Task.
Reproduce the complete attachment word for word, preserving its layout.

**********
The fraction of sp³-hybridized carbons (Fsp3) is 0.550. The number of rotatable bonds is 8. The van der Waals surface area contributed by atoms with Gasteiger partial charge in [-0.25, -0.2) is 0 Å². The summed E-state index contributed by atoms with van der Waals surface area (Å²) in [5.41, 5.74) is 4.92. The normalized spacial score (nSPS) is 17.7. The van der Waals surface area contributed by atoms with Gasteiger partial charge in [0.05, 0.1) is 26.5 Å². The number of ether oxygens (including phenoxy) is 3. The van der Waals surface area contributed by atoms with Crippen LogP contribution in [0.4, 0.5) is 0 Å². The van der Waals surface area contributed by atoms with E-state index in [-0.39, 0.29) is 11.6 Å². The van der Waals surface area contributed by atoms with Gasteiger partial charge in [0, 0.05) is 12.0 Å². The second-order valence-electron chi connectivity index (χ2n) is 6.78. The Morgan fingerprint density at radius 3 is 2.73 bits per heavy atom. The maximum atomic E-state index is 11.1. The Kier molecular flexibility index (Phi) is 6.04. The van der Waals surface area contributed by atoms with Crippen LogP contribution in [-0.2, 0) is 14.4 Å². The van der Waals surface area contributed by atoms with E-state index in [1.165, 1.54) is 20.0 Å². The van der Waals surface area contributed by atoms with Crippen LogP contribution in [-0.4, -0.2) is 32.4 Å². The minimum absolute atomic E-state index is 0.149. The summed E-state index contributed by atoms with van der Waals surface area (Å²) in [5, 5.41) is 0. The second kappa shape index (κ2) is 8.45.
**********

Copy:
The fraction of sp³-hybridized carbons (Fsp3) is 0.550. The number of rotatable bonds is 8. The van der Waals surface area contributed by atoms with Gasteiger partial charge in [-0.25, -0.2) is 0 Å². The summed E-state index contributed by atoms with van der Waals surface area (Å²) in [5.41, 5.74) is 4.92. The normalized spacial score (nSPS) is 17.7. The van der Waals surface area contributed by atoms with Gasteiger partial charge in [0.05, 0.1) is 26.5 Å². The number of ether oxygens (including phenoxy) is 3. The van der Waals surface area contributed by atoms with Crippen LogP contribution in [0.4, 0.5) is 0 Å². The van der Waals surface area contributed by atoms with E-state index in [-0.39, 0.29) is 11.6 Å². The van der Waals surface area contributed by atoms with Gasteiger partial charge in [0, 0.05) is 12.0 Å². The second-order valence-electron chi connectivity index (χ2n) is 6.78. The Morgan fingerprint density at radius 3 is 2.73 bits per heavy atom. The maximum atomic E-state index is 11.1. The Kier molecular flexibility index (Phi) is 6.04. The van der Waals surface area contributed by atoms with Crippen LogP contribution in [-0.2, 0) is 14.4 Å². The van der Waals surface area contributed by atoms with E-state index in [1.165, 1.54) is 20.0 Å². The van der Waals surface area contributed by atoms with Crippen LogP contribution in [-0.4, -0.2) is 32.4 Å². The minimum absolute atomic E-state index is 0.149. The summed E-state index contributed by atoms with van der Waals surface area (Å²) in [5, 5.41) is 0. The second kappa shape index (κ2) is 8.45.